Germany Tastes Islamic Finance
13 May 2012 12:18 GMT
 

CAIRO - Staying reluctant for years to taste the booming industry, Germany is finally getting Islamic investment funding as the globally-thriving industry is already making inroads into the European country's economy.

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CAIRO - Staying reluctant for years to taste the booming industry, Germany is finally getting Islamic investment funding as the globally-thriving industry is already making inroads into the European country's economy.

"Islamic finance is for everyone," Daud Abdullah, president of the Global University of Islamic Finance in Malaysia's capital Kuala Lumpur, told Deutsche Welle.

"If you look at [Islamic finance] globally, 60 percent of investors are not Muslims."

Despite the impressive strides Islamic finance has achieved in several European countries, Germany remains wary to adapt its laws to the Shari`ah-compliant industry.

But this attitude has changed after Islamic finance was introduced by Malaysia-based CIMB-Principal, the only registered Islamic investment fund in Germany.

"I want to share the new i-word with you. It doesn't stand for iPad, iPhone or inflation-but for Islamic banking," Noripah Kamso, chief executive of Malaysia-based CIMB-Principal, said in a press conference in Frankfurt recently.

Islam forbids Muslims from usury, receiving or paying interest on loans.

Islamic banks and finance institutions cannot receive or provide funds for anything involving alcohol, gambling, pornography, tobacco, weapons or pork.

Shari`ah-compliant financing deals resemble lease-to-own arrangements, layaway plans, joint purchase and sale agreements, or partnerships.

Investors have a right to know how their funds are being used, and the sector is overseen by dedicated supervisory boards as well as the usual national regulatory authorities.

The new Islamic finance targets Germany's roughly 4 million Muslim residents, along non-Muslims.

"Most Muslims in Germany are from the second or third generation," Kamso said.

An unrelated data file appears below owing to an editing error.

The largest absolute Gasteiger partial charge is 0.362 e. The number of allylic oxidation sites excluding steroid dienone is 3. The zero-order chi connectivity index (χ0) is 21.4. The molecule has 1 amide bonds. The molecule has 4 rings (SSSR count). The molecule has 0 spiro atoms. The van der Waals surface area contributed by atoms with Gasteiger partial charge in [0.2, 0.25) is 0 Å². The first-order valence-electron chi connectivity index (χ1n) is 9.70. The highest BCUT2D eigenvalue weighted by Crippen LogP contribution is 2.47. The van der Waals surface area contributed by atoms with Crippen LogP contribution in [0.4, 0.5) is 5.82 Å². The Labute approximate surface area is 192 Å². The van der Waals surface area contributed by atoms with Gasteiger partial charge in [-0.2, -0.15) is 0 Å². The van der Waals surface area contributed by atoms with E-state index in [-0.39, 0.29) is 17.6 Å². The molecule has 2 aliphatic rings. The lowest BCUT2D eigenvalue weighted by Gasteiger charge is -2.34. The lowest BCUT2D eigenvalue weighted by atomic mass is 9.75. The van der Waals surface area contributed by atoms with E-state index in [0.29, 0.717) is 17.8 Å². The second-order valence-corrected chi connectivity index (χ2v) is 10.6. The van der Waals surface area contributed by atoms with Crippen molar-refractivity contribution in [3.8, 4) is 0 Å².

"Many of them have good jobs."

According to studies by the firm, 23 percent of German Muslims want to put their money in Islamic investments.

CIMB-Principal's second phase is to target non-Muslim investors, a hard task in the shadow of little experience of Islamic firms in Germany.

"German firms are making Islamic bond portfolios and investment funds available," manager Karim Zaazou said.

"But they only offer these products in Arab countries, to get a share of the petro-dollars."

Germany has between 3.8 and 4.3 million Muslims, making up some 5 percent of the total 82 million population, according to government-commissioned studies.

Safe Investment

Bankers believe that the booming Islamic finance industry would easily gain the confidence of German investors.

"If people invested more in Islamic finance, the world would not have such problems," said Abdullah, the president of the Global University of Islamic Finance in Malaysia's capital Kuala Lumpur.

"Then we wouldn't have highly speculative instruments that provide no economic benefit, but get countries deep into debt."

Islamic banking is one of the fastest growing financial sectors in the world.

Islamic financial products got their first major boost after the 9/11 attacks on the United States.

Many Arabs withdrew their money from the US at the time, and some of those funds, according to Abdullah, ended up in Malaysia and the Gulf states.

A second boost came during the international financial crisis, when Islamic financial products actually showed profits.

The Dow Jones Islamic Market Titans Index, which tracks the 100 biggest Islam-compliant businesses in Europe, the US and Asia, has nearly doubled over the last five years.

The Shari`ah-compliant system is now being practiced in 50 countries worldwide, making it one of the fastest growing sectors in the global financial industry.Currently, there are nearly 300 Islamic banks and financial institutions worldwide whose assets amounting to $1.6 trillion (1.2 trillion euros).

Reproduced with permission from OnIslam.net



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